St. Vincent's Hospital has always occupied a special place in the memory of Catholic New Yorkers. (Full disclosure: I, like Kevin Clarke, was born there). Founded by the Sisters of Charity, St. Vincent's served lower Manhattan and beyond for over 150 years. It acted as a trauma center in the aftermath of the Triangle Shirtwaist fire, the sinking of the Titanic and the attacks of 9/11. Sadly, St. Vincent's closed its doors this month, and associate editor Clarke surveyed the scene for America in this special Web only article:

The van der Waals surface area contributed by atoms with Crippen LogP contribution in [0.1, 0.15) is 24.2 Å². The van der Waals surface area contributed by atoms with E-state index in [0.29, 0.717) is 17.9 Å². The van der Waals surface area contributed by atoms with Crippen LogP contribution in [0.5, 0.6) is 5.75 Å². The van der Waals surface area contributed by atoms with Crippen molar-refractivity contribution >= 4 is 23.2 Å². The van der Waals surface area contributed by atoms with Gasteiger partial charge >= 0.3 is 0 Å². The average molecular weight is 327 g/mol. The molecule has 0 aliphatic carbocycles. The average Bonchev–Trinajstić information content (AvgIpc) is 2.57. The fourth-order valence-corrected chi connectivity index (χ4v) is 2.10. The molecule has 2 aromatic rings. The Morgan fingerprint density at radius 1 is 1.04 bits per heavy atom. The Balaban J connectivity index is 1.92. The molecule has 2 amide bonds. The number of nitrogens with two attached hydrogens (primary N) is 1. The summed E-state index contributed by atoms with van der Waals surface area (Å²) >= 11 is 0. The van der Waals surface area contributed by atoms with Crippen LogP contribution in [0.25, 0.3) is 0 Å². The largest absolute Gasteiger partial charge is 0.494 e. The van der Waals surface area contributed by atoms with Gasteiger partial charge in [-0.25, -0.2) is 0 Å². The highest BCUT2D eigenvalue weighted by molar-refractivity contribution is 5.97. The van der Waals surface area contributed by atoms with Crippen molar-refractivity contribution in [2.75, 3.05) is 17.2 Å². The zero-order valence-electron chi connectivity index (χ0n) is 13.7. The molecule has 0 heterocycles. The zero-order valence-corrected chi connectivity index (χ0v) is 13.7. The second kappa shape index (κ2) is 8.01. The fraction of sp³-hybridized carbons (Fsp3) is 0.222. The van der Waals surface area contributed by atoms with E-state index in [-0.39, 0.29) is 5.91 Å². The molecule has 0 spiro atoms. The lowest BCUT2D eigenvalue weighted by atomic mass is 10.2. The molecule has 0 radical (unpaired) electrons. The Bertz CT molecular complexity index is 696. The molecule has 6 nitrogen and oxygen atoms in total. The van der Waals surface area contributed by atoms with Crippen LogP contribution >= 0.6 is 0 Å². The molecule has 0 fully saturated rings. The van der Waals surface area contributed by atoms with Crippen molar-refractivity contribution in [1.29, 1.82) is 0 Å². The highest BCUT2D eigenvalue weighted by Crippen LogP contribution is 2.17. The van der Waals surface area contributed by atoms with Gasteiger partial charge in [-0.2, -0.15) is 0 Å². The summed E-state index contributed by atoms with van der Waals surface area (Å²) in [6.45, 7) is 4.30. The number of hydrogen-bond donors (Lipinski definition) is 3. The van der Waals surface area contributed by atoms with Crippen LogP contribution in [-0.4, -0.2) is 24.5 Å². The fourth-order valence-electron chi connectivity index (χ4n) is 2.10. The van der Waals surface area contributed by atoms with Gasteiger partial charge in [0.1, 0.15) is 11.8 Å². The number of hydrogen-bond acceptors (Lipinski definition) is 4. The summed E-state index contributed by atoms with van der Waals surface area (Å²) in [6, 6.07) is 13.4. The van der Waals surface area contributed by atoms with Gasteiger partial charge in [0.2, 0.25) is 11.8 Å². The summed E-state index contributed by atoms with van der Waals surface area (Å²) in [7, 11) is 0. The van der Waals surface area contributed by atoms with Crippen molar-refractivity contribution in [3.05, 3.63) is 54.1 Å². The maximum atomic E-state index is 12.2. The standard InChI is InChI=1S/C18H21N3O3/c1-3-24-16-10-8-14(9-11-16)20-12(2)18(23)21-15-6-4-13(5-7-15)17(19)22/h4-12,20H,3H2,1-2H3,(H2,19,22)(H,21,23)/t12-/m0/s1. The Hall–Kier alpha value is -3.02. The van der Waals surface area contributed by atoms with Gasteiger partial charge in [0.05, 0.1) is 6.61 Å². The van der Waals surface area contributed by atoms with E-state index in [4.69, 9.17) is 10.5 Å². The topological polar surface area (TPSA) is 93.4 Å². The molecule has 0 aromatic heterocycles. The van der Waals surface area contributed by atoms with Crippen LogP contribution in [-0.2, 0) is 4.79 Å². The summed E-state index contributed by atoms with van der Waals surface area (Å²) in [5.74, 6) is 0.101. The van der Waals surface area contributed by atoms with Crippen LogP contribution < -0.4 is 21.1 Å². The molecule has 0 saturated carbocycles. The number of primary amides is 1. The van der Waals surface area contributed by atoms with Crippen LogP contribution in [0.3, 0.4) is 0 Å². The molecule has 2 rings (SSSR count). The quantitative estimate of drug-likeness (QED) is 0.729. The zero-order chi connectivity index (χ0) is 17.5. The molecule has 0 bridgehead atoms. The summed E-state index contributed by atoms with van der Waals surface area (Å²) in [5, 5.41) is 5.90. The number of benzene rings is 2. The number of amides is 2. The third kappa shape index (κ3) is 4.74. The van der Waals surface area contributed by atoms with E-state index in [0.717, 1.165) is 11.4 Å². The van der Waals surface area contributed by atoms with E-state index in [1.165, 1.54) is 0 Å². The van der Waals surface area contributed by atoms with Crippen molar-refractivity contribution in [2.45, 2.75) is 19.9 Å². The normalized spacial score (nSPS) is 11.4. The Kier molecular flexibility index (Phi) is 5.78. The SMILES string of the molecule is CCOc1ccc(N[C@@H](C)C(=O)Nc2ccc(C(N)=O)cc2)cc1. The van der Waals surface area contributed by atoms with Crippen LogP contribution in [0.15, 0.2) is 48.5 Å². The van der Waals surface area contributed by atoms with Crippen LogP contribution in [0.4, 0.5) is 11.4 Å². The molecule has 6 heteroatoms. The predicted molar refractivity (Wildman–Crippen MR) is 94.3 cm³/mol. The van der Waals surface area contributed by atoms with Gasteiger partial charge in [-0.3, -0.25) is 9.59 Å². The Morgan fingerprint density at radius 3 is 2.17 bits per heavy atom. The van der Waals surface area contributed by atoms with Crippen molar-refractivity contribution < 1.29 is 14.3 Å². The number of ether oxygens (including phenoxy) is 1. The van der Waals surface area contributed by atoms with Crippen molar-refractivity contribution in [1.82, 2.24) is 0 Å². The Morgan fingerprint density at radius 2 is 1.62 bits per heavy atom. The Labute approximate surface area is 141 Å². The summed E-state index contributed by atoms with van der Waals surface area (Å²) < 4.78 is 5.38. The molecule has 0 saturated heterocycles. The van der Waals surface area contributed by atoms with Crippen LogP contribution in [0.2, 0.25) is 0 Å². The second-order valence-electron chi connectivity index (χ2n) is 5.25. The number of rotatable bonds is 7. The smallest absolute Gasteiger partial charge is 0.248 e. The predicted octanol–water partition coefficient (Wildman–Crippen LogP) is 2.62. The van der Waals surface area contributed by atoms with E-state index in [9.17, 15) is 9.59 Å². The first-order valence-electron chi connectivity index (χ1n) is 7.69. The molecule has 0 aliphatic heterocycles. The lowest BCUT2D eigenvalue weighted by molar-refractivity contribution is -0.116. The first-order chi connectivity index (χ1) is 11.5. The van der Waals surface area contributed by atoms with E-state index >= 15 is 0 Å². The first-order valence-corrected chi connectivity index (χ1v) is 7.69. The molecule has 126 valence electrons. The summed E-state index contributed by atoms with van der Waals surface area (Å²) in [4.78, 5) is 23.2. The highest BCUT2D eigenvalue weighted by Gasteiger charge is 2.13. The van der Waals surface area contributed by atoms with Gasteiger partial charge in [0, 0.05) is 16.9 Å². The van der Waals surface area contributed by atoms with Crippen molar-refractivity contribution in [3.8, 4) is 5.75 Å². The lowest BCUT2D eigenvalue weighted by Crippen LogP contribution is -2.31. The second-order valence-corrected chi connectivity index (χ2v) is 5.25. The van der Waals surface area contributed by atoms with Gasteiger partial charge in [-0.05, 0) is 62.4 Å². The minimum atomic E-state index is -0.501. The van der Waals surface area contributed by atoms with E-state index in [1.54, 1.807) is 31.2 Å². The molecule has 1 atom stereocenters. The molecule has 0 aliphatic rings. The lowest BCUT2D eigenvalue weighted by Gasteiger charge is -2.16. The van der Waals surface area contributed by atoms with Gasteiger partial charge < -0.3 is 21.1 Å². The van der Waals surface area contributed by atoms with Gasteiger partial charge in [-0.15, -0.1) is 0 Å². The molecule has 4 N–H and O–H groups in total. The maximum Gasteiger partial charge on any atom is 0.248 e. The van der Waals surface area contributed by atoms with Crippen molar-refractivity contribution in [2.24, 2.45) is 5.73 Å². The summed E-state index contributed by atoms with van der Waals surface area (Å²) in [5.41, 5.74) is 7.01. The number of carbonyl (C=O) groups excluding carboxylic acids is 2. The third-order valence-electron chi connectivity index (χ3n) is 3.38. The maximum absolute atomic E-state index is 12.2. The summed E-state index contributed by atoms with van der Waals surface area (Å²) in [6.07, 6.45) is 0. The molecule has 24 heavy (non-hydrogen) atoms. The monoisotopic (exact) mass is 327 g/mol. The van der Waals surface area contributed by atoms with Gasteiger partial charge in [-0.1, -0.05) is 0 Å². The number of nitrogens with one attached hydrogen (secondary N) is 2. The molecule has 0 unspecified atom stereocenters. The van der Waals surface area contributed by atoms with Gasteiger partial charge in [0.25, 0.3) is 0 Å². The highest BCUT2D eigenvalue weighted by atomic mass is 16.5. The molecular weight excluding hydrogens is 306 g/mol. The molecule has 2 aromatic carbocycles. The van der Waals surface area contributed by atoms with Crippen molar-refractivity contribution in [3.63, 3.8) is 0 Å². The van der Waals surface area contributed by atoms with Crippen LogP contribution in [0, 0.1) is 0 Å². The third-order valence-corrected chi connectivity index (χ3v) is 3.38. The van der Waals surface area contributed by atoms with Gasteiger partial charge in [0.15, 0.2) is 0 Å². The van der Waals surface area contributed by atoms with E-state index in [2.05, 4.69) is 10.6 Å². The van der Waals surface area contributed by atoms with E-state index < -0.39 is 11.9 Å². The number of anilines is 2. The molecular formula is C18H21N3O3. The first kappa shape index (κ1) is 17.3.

[N]o post mortem of St. Vincent’s would be complete without acknowledging that its mission to the poor itself was a major part of its undoing. Many paying customers opted for Manhattan hospitals with more cachet, but Medicaid patients and the indigent continued to come to St. Vincent’s, adding to a debt burden which by the time of its second and final bankruptcy was over $1 billion.
Even after it closed, the poor still come to St. Vincent’s door. “I believe we had maybe 48 yesterday and in the 60s the day before,” Sister Iannucelli says. “Of course that’s not what we had, but that’s a significant number thinking that tomorrow morning at 8 o’clock the doors will be closed, the emergency department will close, and St. Vincent’s as we know it will not exist anymore.”